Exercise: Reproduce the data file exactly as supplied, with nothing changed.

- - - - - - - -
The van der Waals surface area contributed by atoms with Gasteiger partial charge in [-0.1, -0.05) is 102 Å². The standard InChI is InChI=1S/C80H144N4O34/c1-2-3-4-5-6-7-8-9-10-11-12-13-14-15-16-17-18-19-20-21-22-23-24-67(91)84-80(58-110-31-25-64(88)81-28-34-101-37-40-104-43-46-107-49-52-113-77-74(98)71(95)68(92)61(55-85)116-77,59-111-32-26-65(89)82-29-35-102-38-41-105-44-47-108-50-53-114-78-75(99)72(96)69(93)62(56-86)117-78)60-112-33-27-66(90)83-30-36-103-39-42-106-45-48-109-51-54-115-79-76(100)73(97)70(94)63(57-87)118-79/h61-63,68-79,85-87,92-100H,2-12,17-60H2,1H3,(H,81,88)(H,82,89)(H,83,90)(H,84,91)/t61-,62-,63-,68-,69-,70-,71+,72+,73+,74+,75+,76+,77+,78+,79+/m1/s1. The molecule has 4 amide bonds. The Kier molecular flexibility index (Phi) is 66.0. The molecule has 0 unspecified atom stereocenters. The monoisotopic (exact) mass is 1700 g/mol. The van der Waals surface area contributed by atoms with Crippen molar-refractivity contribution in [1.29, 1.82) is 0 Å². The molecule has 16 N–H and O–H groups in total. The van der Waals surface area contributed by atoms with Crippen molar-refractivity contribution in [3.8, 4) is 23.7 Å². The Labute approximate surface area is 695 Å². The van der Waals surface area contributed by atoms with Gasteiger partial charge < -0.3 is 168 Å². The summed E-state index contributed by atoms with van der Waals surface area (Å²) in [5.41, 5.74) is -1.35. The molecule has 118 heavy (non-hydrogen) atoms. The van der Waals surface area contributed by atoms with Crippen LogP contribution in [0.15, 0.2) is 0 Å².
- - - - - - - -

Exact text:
The van der Waals surface area contributed by atoms with Gasteiger partial charge in [-0.1, -0.05) is 102 Å². The standard InChI is InChI=1S/C80H144N4O34/c1-2-3-4-5-6-7-8-9-10-11-12-13-14-15-16-17-18-19-20-21-22-23-24-67(91)84-80(58-110-31-25-64(88)81-28-34-101-37-40-104-43-46-107-49-52-113-77-74(98)71(95)68(92)61(55-85)116-77,59-111-32-26-65(89)82-29-35-102-38-41-105-44-47-108-50-53-114-78-75(99)72(96)69(93)62(56-86)117-78)60-112-33-27-66(90)83-30-36-103-39-42-106-45-48-109-51-54-115-79-76(100)73(97)70(94)63(57-87)118-79/h61-63,68-79,85-87,92-100H,2-12,17-60H2,1H3,(H,81,88)(H,82,89)(H,83,90)(H,84,91)/t61-,62-,63-,68-,69-,70-,71+,72+,73+,74+,75+,76+,77+,78+,79+/m1/s1. The molecule has 4 amide bonds. The Kier molecular flexibility index (Phi) is 66.0. The molecule has 0 unspecified atom stereocenters. The monoisotopic (exact) mass is 1700 g/mol. The van der Waals surface area contributed by atoms with Crippen molar-refractivity contribution in [1.29, 1.82) is 0 Å². The molecule has 16 N–H and O–H groups in total. The van der Waals surface area contributed by atoms with Crippen molar-refractivity contribution in [3.8, 4) is 23.7 Å². The Labute approximate surface area is 695 Å². The van der Waals surface area contributed by atoms with Gasteiger partial charge < -0.3 is 168 Å². The summed E-state index contributed by atoms with van der Waals surface area (Å²) in [5.41, 5.74) is -1.35. The molecule has 118 heavy (non-hydrogen) atoms. The van der Waals surface area contributed by atoms with Crippen LogP contribution in [0.15, 0.2) is 0 Å².